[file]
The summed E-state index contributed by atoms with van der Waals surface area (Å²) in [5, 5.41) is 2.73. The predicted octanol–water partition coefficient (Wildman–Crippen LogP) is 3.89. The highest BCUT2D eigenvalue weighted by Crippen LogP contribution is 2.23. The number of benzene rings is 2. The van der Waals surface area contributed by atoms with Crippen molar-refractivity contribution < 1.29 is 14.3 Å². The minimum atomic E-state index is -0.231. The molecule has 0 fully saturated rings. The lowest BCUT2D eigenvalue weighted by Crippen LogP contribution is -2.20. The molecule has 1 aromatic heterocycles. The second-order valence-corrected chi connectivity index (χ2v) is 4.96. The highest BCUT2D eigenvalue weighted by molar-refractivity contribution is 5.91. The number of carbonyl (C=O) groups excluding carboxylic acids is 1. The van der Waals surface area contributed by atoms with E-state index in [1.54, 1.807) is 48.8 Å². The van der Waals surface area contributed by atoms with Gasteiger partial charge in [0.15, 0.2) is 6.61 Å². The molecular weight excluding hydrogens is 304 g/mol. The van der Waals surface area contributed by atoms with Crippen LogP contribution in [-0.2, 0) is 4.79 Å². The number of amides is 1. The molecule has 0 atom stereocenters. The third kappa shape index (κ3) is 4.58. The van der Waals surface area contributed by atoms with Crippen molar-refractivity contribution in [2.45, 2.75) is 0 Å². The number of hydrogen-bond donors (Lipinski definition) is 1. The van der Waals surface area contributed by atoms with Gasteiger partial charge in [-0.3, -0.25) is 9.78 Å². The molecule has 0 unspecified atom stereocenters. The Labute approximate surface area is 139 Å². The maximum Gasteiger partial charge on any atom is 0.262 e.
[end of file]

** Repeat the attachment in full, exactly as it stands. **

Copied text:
The summed E-state index contributed by atoms with van der Waals surface area (Å²) in [5, 5.41) is 2.73. The predicted octanol–water partition coefficient (Wildman–Crippen LogP) is 3.89. The highest BCUT2D eigenvalue weighted by Crippen LogP contribution is 2.23. The number of benzene rings is 2. The van der Waals surface area contributed by atoms with Crippen molar-refractivity contribution < 1.29 is 14.3 Å². The minimum atomic E-state index is -0.231. The molecule has 0 fully saturated rings. The lowest BCUT2D eigenvalue weighted by Crippen LogP contribution is -2.20. The molecule has 1 aromatic heterocycles. The second-order valence-corrected chi connectivity index (χ2v) is 4.96. The highest BCUT2D eigenvalue weighted by molar-refractivity contribution is 5.91. The number of carbonyl (C=O) groups excluding carboxylic acids is 1. The van der Waals surface area contributed by atoms with E-state index in [1.54, 1.807) is 48.8 Å². The van der Waals surface area contributed by atoms with Gasteiger partial charge in [0.15, 0.2) is 6.61 Å². The molecular weight excluding hydrogens is 304 g/mol. The van der Waals surface area contributed by atoms with Crippen LogP contribution in [-0.2, 0) is 4.79 Å². The number of amides is 1. The molecule has 0 atom stereocenters. The third kappa shape index (κ3) is 4.58. The van der Waals surface area contributed by atoms with Crippen molar-refractivity contribution in [2.45, 2.75) is 0 Å². The number of hydrogen-bond donors (Lipinski definition) is 1. The van der Waals surface area contributed by atoms with Gasteiger partial charge in [-0.3, -0.25) is 9.78 Å². The molecule has 0 unspecified atom stereocenters. The Labute approximate surface area is 139 Å². The maximum Gasteiger partial charge on any atom is 0.262 e.